Should I prep brand new brass.

Discussion in 'Reloading' started by wadedc, Jan 18, 2008.

  1. wadedc

    wadedc Well-Known Member

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    I bought 200 new winchester .222 rem brass and was wondering if it is necessary to size trim and chamfer before loading them?
     
  2. kraky

    kraky Well-Known Member

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    You'll get a ton of opinions on this. Since the new brass is already at minimal specs running them through a full length sizing is going to change almost nothing about the brass anyhow. The way I do it is to run the brass over an expander ball to get the neck trued and then chamfer inside case mouth and load. I go to the range where I usually find as good as accuracy as if I fully prepped.
    Bottom line is if you look at alot of magazine articles where they are testing normal factory rifles there is very little diff between the accuracy of handloads and factory loads. After you've fireformed the brass to your chamber you can now do the steps you like for better fit and a slight increase in accuracy.
     

  3. britz

    britz Well-Known Member

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    It pays off.

    I believe in trueing primer pockets and deburring the flashole as a minimum of brass prep. I have seen very ununiform primer pockets and flash holes on new brass. If you intend to crimp than you have to trim the length too (most people don't crimp though). Deburr neck and vld the inside. There is always a damaged piece with a bent neck or something so resizing doesn't hurt anything. I the only step I omit from new brass is tumbling. I am guessing that if you purchased new brass and spend the time to load, you probably want inexpensive GOOD ammo. every little bit helps.
     
  4. KQguy

    KQguy Well-Known Member

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    I alway's trim all mine to the minimum trim length,I noticed all my winchester brass varied slightly in length.I also size them,because most of them come bent on the top edge,I size them to true up the neck so I can get the bullet seated.
     
  5. johnnyk

    johnnyk Well-Known Member

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    I full length re-size, trim to the "trim to length" (max overall case length minus .010"), de-burr the flash holes and champher in/outside neck.
    My reasoning is the next time I reload I only neck size. Depending on the load I can usually get away with neck sizing a few times. Once the cases are trimmed to minimum I usually don't have to trim again for several loadings. As far as I know and have seen, once you de-burr the flash holes you never have to do that again. Champhering the necks I do each time I run them through my dies.
    I usually only tumble after every 4-5th reloading and I keep a record of how many times each case is shot. Hope this helps. JohnnyK.
     
  6. uncleB

    uncleB Well-Known Member

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    Kraky,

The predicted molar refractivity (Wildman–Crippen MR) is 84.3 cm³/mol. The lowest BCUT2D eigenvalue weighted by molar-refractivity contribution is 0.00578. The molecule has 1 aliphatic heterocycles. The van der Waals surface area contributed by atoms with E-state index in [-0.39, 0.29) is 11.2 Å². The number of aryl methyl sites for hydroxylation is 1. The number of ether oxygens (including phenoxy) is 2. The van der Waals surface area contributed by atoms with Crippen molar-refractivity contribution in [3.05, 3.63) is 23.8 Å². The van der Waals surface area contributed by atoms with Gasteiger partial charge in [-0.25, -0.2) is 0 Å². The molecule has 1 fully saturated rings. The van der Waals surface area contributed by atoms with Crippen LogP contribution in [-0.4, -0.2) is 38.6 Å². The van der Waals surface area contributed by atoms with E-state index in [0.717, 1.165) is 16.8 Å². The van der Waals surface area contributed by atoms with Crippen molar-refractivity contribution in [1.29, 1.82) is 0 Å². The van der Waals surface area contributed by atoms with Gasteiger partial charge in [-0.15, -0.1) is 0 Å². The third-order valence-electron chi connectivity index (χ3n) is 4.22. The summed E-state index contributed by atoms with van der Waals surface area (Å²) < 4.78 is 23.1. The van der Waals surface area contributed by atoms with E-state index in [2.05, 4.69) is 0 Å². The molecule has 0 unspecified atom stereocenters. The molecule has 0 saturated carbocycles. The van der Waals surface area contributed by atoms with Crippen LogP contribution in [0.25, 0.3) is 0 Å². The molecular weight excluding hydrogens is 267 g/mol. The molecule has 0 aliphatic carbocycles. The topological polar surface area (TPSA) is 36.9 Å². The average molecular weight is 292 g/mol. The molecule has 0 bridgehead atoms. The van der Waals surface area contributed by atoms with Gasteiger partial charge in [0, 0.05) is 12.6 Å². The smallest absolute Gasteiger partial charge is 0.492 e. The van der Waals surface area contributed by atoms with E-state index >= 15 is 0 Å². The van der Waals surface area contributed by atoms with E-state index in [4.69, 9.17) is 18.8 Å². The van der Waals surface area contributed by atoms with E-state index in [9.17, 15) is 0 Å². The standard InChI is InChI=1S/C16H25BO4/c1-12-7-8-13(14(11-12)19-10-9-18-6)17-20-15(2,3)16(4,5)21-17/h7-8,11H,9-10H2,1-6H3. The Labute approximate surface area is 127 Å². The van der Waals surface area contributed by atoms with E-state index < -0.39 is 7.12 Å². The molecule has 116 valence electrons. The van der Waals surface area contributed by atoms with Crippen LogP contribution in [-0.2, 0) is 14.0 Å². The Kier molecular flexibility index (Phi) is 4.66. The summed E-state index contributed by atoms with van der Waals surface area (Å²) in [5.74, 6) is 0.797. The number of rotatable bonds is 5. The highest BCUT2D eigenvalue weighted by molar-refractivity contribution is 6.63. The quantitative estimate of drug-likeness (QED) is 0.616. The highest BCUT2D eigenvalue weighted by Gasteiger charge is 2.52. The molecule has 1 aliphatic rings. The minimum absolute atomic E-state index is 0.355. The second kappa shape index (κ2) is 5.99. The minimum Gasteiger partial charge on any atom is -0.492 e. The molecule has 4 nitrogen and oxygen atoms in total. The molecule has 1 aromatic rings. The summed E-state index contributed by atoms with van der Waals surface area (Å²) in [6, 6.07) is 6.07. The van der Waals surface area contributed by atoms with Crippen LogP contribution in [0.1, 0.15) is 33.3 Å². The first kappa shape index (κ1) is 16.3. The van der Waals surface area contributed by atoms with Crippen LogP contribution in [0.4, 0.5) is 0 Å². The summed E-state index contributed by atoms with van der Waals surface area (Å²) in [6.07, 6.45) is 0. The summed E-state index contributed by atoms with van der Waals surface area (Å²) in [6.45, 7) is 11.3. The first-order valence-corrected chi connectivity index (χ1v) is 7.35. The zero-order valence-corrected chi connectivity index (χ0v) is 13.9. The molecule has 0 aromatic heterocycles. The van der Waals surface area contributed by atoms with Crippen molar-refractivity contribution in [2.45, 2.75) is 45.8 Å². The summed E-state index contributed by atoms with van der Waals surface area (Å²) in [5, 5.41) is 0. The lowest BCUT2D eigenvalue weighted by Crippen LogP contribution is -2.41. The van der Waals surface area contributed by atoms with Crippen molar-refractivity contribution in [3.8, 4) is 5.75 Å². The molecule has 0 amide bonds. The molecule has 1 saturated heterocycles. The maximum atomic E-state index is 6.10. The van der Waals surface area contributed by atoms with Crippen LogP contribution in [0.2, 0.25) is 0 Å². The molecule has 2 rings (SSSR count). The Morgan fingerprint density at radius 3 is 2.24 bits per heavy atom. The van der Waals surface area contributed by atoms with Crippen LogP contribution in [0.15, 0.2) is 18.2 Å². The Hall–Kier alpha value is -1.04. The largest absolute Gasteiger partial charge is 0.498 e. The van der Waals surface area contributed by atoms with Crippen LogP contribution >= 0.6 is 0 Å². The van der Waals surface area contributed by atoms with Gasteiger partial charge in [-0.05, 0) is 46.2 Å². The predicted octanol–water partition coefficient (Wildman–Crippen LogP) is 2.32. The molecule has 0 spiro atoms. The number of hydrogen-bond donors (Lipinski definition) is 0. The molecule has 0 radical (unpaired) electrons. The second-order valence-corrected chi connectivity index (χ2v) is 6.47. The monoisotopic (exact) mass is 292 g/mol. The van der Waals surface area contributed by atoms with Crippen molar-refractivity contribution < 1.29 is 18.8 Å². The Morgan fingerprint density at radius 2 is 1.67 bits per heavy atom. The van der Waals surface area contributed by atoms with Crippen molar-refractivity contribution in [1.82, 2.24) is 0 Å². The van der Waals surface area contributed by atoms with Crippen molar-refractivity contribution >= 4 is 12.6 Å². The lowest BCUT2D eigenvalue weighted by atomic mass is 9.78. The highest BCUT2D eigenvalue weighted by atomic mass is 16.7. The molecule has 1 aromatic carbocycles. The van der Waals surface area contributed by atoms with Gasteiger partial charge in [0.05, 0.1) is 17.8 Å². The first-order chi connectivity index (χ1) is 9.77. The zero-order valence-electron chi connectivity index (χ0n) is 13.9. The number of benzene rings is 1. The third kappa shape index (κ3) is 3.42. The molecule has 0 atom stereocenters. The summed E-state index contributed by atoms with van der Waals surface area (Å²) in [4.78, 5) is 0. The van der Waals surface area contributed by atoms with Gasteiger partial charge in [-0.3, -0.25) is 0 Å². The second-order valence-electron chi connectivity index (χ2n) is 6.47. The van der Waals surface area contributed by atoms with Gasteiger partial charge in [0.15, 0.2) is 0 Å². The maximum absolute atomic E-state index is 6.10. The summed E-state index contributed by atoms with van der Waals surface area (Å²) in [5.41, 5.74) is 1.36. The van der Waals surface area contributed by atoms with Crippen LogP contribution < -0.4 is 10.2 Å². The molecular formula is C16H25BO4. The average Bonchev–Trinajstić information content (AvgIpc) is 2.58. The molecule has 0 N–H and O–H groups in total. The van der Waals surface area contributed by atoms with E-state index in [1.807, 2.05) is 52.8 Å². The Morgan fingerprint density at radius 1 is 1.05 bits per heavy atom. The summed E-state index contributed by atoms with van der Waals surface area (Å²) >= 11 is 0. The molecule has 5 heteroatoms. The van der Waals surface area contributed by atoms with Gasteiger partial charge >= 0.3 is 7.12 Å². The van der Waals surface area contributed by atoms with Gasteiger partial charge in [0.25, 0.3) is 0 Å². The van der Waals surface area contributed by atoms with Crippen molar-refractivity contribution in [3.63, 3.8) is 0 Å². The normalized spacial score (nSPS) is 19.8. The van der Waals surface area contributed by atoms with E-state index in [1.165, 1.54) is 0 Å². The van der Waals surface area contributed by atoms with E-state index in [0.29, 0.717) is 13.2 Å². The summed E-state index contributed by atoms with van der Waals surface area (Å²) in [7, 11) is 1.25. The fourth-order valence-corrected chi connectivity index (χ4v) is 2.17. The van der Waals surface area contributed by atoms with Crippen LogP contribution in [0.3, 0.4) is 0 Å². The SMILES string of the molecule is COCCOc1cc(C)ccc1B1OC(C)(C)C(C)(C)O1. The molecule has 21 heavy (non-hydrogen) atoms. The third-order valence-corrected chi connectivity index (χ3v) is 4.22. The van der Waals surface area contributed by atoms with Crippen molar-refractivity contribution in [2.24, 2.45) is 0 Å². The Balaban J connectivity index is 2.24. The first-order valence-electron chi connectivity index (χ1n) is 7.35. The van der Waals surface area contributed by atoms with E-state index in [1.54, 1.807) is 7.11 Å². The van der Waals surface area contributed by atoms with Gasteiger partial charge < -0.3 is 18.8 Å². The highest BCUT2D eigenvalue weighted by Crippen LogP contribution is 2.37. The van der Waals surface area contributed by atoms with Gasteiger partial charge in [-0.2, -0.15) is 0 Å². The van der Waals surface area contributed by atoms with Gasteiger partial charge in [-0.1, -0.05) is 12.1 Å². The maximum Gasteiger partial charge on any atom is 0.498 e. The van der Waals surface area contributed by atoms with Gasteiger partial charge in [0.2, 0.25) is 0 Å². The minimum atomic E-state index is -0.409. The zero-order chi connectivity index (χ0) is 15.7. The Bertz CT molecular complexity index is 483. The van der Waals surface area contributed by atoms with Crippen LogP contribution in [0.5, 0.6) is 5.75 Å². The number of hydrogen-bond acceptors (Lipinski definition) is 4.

On the 24Hr Bonfire and other places this would be a common post, on LRH this is nigh unto Blasphemy "little diff between the accuracy of handloads and factory loads". If you hurry you can edit your post before you get stoned.
    UB
     
  7. Tyler Kemp

    Tyler Kemp SPONSOR

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    I think he meant handloads with new brass before it is fireformed to the chamber.
     
  8. Boss Hoss

    Boss Hoss Well-Known Member

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    I hope so or he will be banished to the "24 Hour Bonfire"!! Still he should at the very least be flogged like and placed into the stocks! LOL!!!
     
  9. kraky

    kraky Well-Known Member

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    Ya.....I re-read my post after making it and was surprised I made it this long without a small fire. Here's what I was trying to say. If you read the gun rags when they are testing a new gun it seems that one or two handloads always goes well under an inch. It also seems that one or two factory loads also go well under an inch. (Of course there's plenty of both that don't). My post meant to reflect that there's no reason......if you know your guns favorite bullet, powder, seating depth....that you should be able to match or beat any of the BEST factory loads out there without extra case prep on virgin brass. Lets not forget that alot of this rests on the quality of the gun. Some guns can shoot alot of loads to 1/2" and under. Alot of factory guns may have a hard time cracking 1" consistantly with either reloads or factory. Bottom line is with the right gun and load you can shoot some very good groups with min prep on virgin cases.
     
  10. Bigcat_hunter

    Bigcat_hunter Well-Known Member

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    I usually buy new brass from Nosler which is weight sorted sized and prepped ready to go. I usually had no problems NOT sizing it until I went on a guided hunting trip in the Bob Marshall wilderness in Montana. This time almost all of my bullets were coming out of the cases when I unloaded them from my gun. Someone sized them wrong from the factory. I will always re-size new brass even from Nosler from now on.
     
  11. kraky

    kraky Well-Known Member

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    What was the cause of the bullets coming out? From what I'm reading it sounds like they were seated too far out and were in the lands? That combined with too little neck tension? What did the bullets feel like when they were seated?? Usually I would think that little neck tension could be felt when seating?